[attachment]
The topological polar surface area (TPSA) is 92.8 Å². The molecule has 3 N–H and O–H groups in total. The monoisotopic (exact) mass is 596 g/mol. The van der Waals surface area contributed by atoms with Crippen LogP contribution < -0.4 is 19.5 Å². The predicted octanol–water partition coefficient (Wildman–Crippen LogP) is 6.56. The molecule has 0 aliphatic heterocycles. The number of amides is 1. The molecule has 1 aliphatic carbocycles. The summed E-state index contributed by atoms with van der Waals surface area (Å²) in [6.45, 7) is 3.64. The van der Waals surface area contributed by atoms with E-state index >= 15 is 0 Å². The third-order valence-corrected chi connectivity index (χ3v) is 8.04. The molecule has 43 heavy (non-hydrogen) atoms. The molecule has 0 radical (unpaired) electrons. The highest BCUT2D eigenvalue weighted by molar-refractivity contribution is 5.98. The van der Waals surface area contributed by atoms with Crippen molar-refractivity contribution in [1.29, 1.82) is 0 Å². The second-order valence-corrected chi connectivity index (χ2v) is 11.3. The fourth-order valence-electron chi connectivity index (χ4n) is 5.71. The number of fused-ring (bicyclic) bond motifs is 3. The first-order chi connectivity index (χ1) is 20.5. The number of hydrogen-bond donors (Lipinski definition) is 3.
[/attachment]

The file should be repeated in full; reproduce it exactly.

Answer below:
The topological polar surface area (TPSA) is 92.8 Å². The molecule has 3 N–H and O–H groups in total. The monoisotopic (exact) mass is 596 g/mol. The van der Waals surface area contributed by atoms with Crippen LogP contribution < -0.4 is 19.5 Å². The predicted octanol–water partition coefficient (Wildman–Crippen LogP) is 6.56. The molecule has 0 aliphatic heterocycles. The number of amides is 1. The molecule has 1 aliphatic carbocycles. The summed E-state index contributed by atoms with van der Waals surface area (Å²) in [6.45, 7) is 3.64. The van der Waals surface area contributed by atoms with E-state index >= 15 is 0 Å². The third-order valence-corrected chi connectivity index (χ3v) is 8.04. The molecule has 43 heavy (non-hydrogen) atoms. The molecule has 0 radical (unpaired) electrons. The highest BCUT2D eigenvalue weighted by molar-refractivity contribution is 5.98. The van der Waals surface area contributed by atoms with Crippen molar-refractivity contribution in [1.29, 1.82) is 0 Å². The second-order valence-corrected chi connectivity index (χ2v) is 11.3. The fourth-order valence-electron chi connectivity index (χ4n) is 5.71. The number of fused-ring (bicyclic) bond motifs is 3. The first-order chi connectivity index (χ1) is 20.5. The number of hydrogen-bond donors (Lipinski definition) is 3.